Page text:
Training a cat or kitten to use the litter box is not typically as tricky or time-consuming as housetraining a dog, but there is no guarantee that your new feline will come pre-programmed with this habit.
Follow these quick and easy steps to have your cat or kitten successfully eliminating in the box in a short time.
1. Old habits die hard with stubborn felines so it’s best to only ask small changes of them at a time and consider their past habits. For instance, if your cat has been living outside, start with sand and dirt as their litter substrate. You can gradually replace the dirt with the litter of your choice until you have completed the switch. Similarly, if they have come from a shelter it pays to find out what brand of litter the shelter used. Begin using this litter in their new home at first; even if it’s not the litter you want to use permanently, remember you can always change litters later.
2. Choose the ideal litter for regular use. There are many choices in the litter aisle of pet stores, but which is best: scented? Unscented? Crystals? Clumping? Pine pellets? Newspaper? The ideal litter is as dust-free as possible, unscented, absorbent, and easy to dispose of. The remaining decisions are up to you and your feline. Hint: If you plan to scoop daily (versus dumping the entire box of soiled litter), you may find that clumping litter makes removing the waste much simpler. If you are going to dump daily, you may not want to spend the extra money for a feature you won’t use.
3. Choose the right litter box. Big or small? Enclosed or open top? As long as your cat or kitten can easily navigate into the box, buying a larger one is wise; after all, your kitten will soon grow into a cat. If the litter box is too small you may find yourself cleaning up messes. Cats who use too-small boxes often end up squatting with their bottom hanging over the side, leaving messes for you to pick up. If you are training a kitten, make sure at least one side of the litter box is low enough that she can easily climb in and out of the box. And as far as enclosed or open goes, many cats don’t like enclosed litter boxes. While closed tops do slightly mask odors to humans, they intensify odors to your cat while using the box.
4. Place the litter box properly. Position the litter box in a relatively quiet area easily accessible to your cat. Keep it away from busy and loud areas. Cats do not like to soil the areas close to where they sleep or eat, so place the litter box away from food and beds. If the cat is new to your house she may go into hiding for several days, in which case you should keep the litter box close to her hideout spot.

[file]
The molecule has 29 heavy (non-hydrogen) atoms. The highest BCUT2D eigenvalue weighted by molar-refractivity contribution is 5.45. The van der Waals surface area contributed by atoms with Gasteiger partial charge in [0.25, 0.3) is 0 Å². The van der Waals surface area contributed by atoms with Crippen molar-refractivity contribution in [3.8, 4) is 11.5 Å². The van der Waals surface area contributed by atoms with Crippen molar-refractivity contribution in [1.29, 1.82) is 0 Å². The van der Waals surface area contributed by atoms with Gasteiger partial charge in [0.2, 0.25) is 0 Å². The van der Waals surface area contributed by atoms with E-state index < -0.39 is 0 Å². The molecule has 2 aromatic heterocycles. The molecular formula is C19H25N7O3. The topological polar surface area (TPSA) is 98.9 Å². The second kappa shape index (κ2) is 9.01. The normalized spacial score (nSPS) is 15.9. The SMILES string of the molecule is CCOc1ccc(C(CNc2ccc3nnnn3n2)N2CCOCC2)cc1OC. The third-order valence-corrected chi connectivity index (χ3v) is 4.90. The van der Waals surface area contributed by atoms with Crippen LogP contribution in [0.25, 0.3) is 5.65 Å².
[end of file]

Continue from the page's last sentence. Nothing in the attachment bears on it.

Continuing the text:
5. Schedule and reward good behavior. Typically, cats often eliminate after a nap or after playing and eating. A kitten will likely eliminate more frequently than an adult cat. To encourage proper litter box use, bring the cat over to the box on a regular schedule. Encourage her to hop into the box and praise her when she does so. Once she steps inside or uses the box, reward her behavior with gentle petting, verbal praise, and even a tasty treat. Even if she does not eliminate, continue rewarding her to teach her the litter box is a safe, good place to be.
6. Got a multi-cat household? Make sure you have enough boxes. The rule of thumb is that you should have one litter box per cat in the household plus a spare. For example, a home with 2 cats should have 3 litter boxes. The boxes should not all be kept in the same room, either; one on each level or end of the house is best.
7. Keep it clean. It’s crucial to keep your cat’s litter box very clean or you may wind up inadvertently training your cat to avoid a dirty litter box. Scooping at least once a day is recommended, but some cats will do better if their box is cleaned twice daily. At least once a week, wash the box with water or a small amount of mild soap then dried completely and filled with new litter.
8. Never punish a cat for an accident. If you punish a kitten after an accident and then place them in the box, she may associate the reprimand with being placed in the litter box and will not want to go here. If you see an accident occurring simply put the cat in the box quickly. Never rub a cat’s nose in a mess or bring her over to the accident and verbally reprimand her. The only result will likely be a confused cat that eliminates in hidden spots in an attempt to avoid punishment.
9. Experience a set back? Almost all cats will have a lapse in house training at some point in their lives. If you spot the urine on vertical surfaces this is commonly known as urine marking, which is not a litter box problem but a form of communication for cats. To a cat, marking helps keep unwanted individuals away-whoever and whatever those individuals may be – and creates an atmosphere of familiarity that makes your cat feel more secure. If your previously litter boxed training cat begins soiling outside the littler box, the first step is to bring your cat to the veterinarian to make sure there isn’t a medical cause for the behavior.
House training a cat can be frustrating at times but it’s worth it in the end. Don’t give up! With these tips and some patience you too can have a happy cat and a clean home.